At Motherdough we aim to bring you the joy of baking with natural fermentation while supporting you in the learning that goes with the journey of getting to know your Motherdough sourdough culture.
Very few people realise when they start out that this "living being" can give so much satisfaction. Bake after bake you will realise that Motherdough can be used for so many things beyond just a sourdough loaf of bread.
Motherdough is a living, breathing microbial community, feasting on flour and water and oxygen, rising up in mason jars or burning the seems of a cotton cloth. This fermented mix of water, bacteria and yeast can create offspring loaves every day for hundreds of years but if you don’t nurture them regularly, they will die.
“It isn’t easy to make good bread with sourdough cultures,” writes Harold McGee in his famous food science book, On Food and Cooking, first published in 1984. This is for a couple reasons, he explains. One is the balance of bacteria and yeast. Because the bacteria grow faster than the yeast, there is far more bacteria in any given starter, which can inhibit yeast’s production of carbon dioxide, which helps bread to rise. In addition, because a sourdough starter is acidic, it can weaken the structure of bread dough, resulting in a dense loaf.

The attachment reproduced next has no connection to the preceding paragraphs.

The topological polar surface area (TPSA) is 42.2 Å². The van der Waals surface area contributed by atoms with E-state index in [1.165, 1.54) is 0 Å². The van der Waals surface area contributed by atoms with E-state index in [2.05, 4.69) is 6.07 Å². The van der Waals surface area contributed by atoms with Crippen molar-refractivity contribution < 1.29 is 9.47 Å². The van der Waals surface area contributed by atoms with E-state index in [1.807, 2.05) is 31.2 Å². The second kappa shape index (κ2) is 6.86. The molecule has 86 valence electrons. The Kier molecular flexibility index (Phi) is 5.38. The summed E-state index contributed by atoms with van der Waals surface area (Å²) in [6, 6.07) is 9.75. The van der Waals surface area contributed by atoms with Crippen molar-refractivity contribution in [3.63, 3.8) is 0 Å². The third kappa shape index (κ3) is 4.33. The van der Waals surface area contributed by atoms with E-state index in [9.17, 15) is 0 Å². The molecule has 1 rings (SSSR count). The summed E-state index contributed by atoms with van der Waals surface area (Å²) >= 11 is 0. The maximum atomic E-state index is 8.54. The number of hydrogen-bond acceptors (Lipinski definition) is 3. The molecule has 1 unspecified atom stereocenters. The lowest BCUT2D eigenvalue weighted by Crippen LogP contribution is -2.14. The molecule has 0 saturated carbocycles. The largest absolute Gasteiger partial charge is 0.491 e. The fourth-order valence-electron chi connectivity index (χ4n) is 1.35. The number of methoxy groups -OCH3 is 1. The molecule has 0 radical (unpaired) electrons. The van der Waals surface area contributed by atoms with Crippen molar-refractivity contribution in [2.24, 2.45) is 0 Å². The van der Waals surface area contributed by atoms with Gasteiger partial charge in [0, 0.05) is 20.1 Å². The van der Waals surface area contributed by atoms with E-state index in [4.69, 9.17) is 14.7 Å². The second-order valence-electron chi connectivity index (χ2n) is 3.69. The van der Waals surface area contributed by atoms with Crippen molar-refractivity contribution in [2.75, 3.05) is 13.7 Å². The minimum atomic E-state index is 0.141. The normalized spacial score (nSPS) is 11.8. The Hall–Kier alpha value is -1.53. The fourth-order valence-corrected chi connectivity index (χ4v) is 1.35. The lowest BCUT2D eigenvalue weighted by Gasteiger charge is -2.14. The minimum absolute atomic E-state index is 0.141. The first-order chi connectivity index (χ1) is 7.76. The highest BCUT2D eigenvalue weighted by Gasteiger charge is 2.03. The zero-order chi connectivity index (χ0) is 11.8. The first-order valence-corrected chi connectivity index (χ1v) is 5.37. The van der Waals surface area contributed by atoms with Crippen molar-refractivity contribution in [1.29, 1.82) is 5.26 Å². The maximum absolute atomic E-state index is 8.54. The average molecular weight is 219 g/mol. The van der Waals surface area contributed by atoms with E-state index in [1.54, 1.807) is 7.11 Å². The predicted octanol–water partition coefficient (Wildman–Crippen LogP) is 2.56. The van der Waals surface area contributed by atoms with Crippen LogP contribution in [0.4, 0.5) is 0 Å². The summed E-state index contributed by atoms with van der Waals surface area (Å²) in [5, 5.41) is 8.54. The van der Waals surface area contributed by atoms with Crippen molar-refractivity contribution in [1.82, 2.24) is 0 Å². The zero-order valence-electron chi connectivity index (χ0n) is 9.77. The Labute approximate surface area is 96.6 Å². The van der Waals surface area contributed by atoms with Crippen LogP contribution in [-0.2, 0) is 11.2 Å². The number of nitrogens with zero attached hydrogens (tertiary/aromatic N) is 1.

But many bakers, professional and amateur, are drawn to sourdough—not only because it has the potential for deep, complex flavour but because of the challenge involved in simply making it.
A good loaf of sourdough takes time, practice, and patience. It’s a challenge that starts with maintaining the mother. And whether it is the consistent work required to keep it alive or the stories surrounding its lineage, many bakers get attached to their mother, just like we are to our Alfonsina.
Motherdough is here to share not only our culture with you, but support you in your own journey with our knowledge.